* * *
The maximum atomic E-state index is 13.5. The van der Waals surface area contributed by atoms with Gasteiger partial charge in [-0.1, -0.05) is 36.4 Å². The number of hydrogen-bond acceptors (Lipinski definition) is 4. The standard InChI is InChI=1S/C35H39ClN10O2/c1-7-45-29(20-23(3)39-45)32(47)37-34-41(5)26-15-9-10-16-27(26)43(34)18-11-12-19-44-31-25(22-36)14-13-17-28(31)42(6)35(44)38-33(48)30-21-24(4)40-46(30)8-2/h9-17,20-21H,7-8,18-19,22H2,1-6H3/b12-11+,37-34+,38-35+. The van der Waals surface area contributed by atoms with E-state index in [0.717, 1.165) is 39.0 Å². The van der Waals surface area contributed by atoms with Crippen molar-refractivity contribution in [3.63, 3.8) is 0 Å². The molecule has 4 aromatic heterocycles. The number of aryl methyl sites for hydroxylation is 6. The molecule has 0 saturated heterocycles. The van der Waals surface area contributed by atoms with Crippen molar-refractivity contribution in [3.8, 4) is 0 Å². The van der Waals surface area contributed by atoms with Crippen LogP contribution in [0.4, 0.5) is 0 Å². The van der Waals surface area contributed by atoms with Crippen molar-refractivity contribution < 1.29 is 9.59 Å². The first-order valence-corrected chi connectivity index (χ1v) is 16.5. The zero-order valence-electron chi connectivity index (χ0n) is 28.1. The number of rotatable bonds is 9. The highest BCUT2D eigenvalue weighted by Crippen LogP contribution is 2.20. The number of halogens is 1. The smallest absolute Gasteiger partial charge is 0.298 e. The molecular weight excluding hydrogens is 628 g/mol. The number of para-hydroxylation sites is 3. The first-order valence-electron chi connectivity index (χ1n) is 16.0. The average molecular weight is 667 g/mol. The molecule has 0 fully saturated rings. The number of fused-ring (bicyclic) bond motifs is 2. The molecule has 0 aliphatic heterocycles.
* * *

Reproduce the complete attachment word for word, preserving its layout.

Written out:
The maximum atomic E-state index is 13.5. The van der Waals surface area contributed by atoms with Gasteiger partial charge in [-0.1, -0.05) is 36.4 Å². The number of hydrogen-bond acceptors (Lipinski definition) is 4. The standard InChI is InChI=1S/C35H39ClN10O2/c1-7-45-29(20-23(3)39-45)32(47)37-34-41(5)26-15-9-10-16-27(26)43(34)18-11-12-19-44-31-25(22-36)14-13-17-28(31)42(6)35(44)38-33(48)30-21-24(4)40-46(30)8-2/h9-17,20-21H,7-8,18-19,22H2,1-6H3/b12-11+,37-34+,38-35+. The van der Waals surface area contributed by atoms with E-state index in [0.717, 1.165) is 39.0 Å². The van der Waals surface area contributed by atoms with Crippen molar-refractivity contribution in [3.63, 3.8) is 0 Å². The molecule has 4 aromatic heterocycles. The number of aryl methyl sites for hydroxylation is 6. The molecule has 0 saturated heterocycles. The van der Waals surface area contributed by atoms with Crippen molar-refractivity contribution in [3.8, 4) is 0 Å². The van der Waals surface area contributed by atoms with Crippen LogP contribution in [0.4, 0.5) is 0 Å². The van der Waals surface area contributed by atoms with Crippen molar-refractivity contribution < 1.29 is 9.59 Å². The first-order valence-corrected chi connectivity index (χ1v) is 16.5. The zero-order valence-electron chi connectivity index (χ0n) is 28.1. The number of rotatable bonds is 9. The highest BCUT2D eigenvalue weighted by Crippen LogP contribution is 2.20. The number of halogens is 1. The smallest absolute Gasteiger partial charge is 0.298 e. The molecular weight excluding hydrogens is 628 g/mol. The number of para-hydroxylation sites is 3. The first-order valence-electron chi connectivity index (χ1n) is 16.0. The average molecular weight is 667 g/mol. The molecule has 0 fully saturated rings. The number of fused-ring (bicyclic) bond motifs is 2. The molecule has 0 aliphatic heterocycles.